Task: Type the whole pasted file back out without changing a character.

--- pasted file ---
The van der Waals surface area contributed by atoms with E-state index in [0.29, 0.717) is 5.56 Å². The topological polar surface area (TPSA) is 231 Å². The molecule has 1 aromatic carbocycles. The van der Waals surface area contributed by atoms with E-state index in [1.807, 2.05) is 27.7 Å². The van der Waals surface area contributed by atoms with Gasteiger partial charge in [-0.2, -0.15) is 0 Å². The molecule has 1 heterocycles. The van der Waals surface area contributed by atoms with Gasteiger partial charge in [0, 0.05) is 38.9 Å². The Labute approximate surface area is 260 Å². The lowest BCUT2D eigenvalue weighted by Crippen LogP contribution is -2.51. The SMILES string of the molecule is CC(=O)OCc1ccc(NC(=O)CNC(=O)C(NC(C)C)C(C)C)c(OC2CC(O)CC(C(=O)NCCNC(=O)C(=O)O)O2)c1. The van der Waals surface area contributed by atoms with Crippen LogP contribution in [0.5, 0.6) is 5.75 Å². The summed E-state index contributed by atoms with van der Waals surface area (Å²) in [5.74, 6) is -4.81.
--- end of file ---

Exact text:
The van der Waals surface area contributed by atoms with E-state index in [0.29, 0.717) is 5.56 Å². The topological polar surface area (TPSA) is 231 Å². The molecule has 1 aromatic carbocycles. The van der Waals surface area contributed by atoms with E-state index in [1.807, 2.05) is 27.7 Å². The van der Waals surface area contributed by atoms with Gasteiger partial charge in [-0.2, -0.15) is 0 Å². The molecule has 1 heterocycles. The van der Waals surface area contributed by atoms with Gasteiger partial charge in [0, 0.05) is 38.9 Å². The Labute approximate surface area is 260 Å². The lowest BCUT2D eigenvalue weighted by Crippen LogP contribution is -2.51. The SMILES string of the molecule is CC(=O)OCc1ccc(NC(=O)CNC(=O)C(NC(C)C)C(C)C)c(OC2CC(O)CC(C(=O)NCCNC(=O)C(=O)O)O2)c1. The van der Waals surface area contributed by atoms with Crippen LogP contribution in [0.5, 0.6) is 5.75 Å². The summed E-state index contributed by atoms with van der Waals surface area (Å²) in [5.74, 6) is -4.81.